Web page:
Activists Set Worldwide Day of Protest Against Sultan of Brunei

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The Sultan of Brunei

UPDATED: Labor and human rights activists have declared June 27 as an "international day of action," with protests planned in 13 cities around the globe to call on the sultan to repeal discriminatory laws against gays and women.

Human rights and labor activists in 13 cities on four continents will hold an "international day of action" on June 27 to press for the Sultan of Brunei to repeal laws that discriminate against gays and women.

The protests, which are being organized by LGBT groups and international labor unions, are planned in every country where the Sultan's Dorchester Collection owns hotels: in London, at the Dorchester and 45 Park; in Geneva at Le Richemond; in Milan at the Hotel Principe de Savoia; in Rome at the Hotel Eden; in Paris at Le Meurice and in Beverly Hills at the Will Rogers Memorial park across the street from the Beverly Hills Hotel. (The local protest is set to get underway at 7p.m.)

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"Supporters of women’s and LGBT rights will gather across from the Beverly Hills Hotel in Los Angeles to mark the anniversary of Stonewall and rededicate ourselves to fighting for equality and the right to be ourselves — everywhere," said L.A. gay rights activist Billy Pollina.

Termed #StopTheSultan, the rallies are also planned at the Brunei embassies in Washington D.C.; Brussels, Belgium; Canberra, Australia; Delhi, India; Manila, the Philippines; and Ottowa, Canada.

The coordinated effort, which has its own Facebook page marks an uptick in the campaign to force the sultan to repeal a harsh new penal code that calls for stoning gays and adulterers. In April, members of the entertainment industry staged the first protests against the sultan, calling for a local boycott of the Beverly Hills Hotel and the Hotel Bel Air.

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On Tuesday, President Barack Obama's national security advisor singled out Brunei as one of the world's worst transgressors against gay rights. "Unfortunately, in too many places, being gay or transgender is enough to make someone the target of slurs, torments, and violence," Susan Rice told a gathering of LGBT activists at the White House. "We all know the names of Harvey Milk, Eric Lembembe, David Kato, and too many other brave advocates who refused to hide or be silenced, and who have been ostracized or killed for their work.

"In many places, allies and supporters of the LGBT community are also penalized," Rice continued. "New laws in Uganda and Nigeria incite the fear of arrest and detention for those who provide health services or defend basic legal rights in court.

"In addition to the pernicious so-called 'propaganda/ law already on the books, proposed legislation in Russia would allow the government to take children away from their gay parents. There are almost 80 countries — eight-zero —  countries in this world where discrimination against LGBT citizens is enshrined in law, and that number threatens to grow.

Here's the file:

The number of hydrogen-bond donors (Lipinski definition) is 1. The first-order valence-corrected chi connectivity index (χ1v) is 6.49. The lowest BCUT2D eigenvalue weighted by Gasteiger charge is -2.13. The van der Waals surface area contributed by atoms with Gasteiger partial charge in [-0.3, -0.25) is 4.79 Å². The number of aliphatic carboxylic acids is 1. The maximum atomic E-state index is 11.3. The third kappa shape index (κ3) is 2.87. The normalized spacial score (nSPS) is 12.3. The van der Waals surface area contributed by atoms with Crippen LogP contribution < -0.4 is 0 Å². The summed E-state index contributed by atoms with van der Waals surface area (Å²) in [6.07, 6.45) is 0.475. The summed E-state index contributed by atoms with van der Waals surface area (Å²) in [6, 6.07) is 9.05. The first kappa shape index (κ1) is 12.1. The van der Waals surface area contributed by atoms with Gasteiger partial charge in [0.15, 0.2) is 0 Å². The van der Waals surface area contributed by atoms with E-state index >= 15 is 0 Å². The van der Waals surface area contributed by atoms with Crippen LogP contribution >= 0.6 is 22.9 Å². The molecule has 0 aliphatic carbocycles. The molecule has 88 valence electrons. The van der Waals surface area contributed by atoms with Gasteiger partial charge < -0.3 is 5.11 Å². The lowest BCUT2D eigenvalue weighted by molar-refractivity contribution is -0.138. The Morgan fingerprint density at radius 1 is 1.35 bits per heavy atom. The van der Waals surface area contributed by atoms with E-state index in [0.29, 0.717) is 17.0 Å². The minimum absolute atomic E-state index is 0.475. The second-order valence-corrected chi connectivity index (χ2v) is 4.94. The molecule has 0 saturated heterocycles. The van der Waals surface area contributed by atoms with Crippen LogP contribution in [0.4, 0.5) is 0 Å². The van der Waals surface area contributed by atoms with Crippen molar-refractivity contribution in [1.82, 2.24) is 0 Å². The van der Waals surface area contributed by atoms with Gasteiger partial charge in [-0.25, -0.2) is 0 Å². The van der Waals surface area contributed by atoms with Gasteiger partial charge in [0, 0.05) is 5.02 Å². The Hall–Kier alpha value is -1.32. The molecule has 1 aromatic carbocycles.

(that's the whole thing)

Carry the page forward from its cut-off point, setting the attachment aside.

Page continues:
"In seven countries — eight, if Brunei continues on its path — same-sex acts are punishable by death."

She went on to state that the Obama Administration has "specifically directed that American diplomacy and American assistance promote and protect the rights of lesbian, gay, bisexual, and transgender men and women, all around the world.

"We’ve made it clear that the United States will respond appropriately when nations target their own citizens," Rice explained.

With the boycott now in its third month, some members of the industry are questioning whether protests are making a difference.

This week Kim Kardashian wrote in a post on her blog that she's "started to realize that maybe boycotting the hotel isn’t the best solution.

"For a sultan that has 20 billion dollars, this loss of business doesn’t even make a dent in his fortunes," Kardashian wrote. "But the hotel staff are being negatively affected every day with the boycott that has gone on for weeks now… We shouldn’t punish the amazing hard-working people who have been so good to us for years…There must be other ways to express our views without punishing the workers, some who I know personally have families at home and depend on the city’s business and tips to survive.

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"When I was pregnant, the hotel was my safe haven," Kardashian continued. "There’s one waitress that works downstairs who was also pregnant at the same time as me and due just a few weeks apart. We would always share our pregnancy stories with each other. I know for a fact she has a new baby at home that she has to feed, so this boycott is affecting her tremendously… The unjust treatment and violation of rights of the LGBT community around the world is never justified and I will continue to proudly support the LGBT community in every way imaginable. I do believe though that instead of this boycott, there has to be another solution."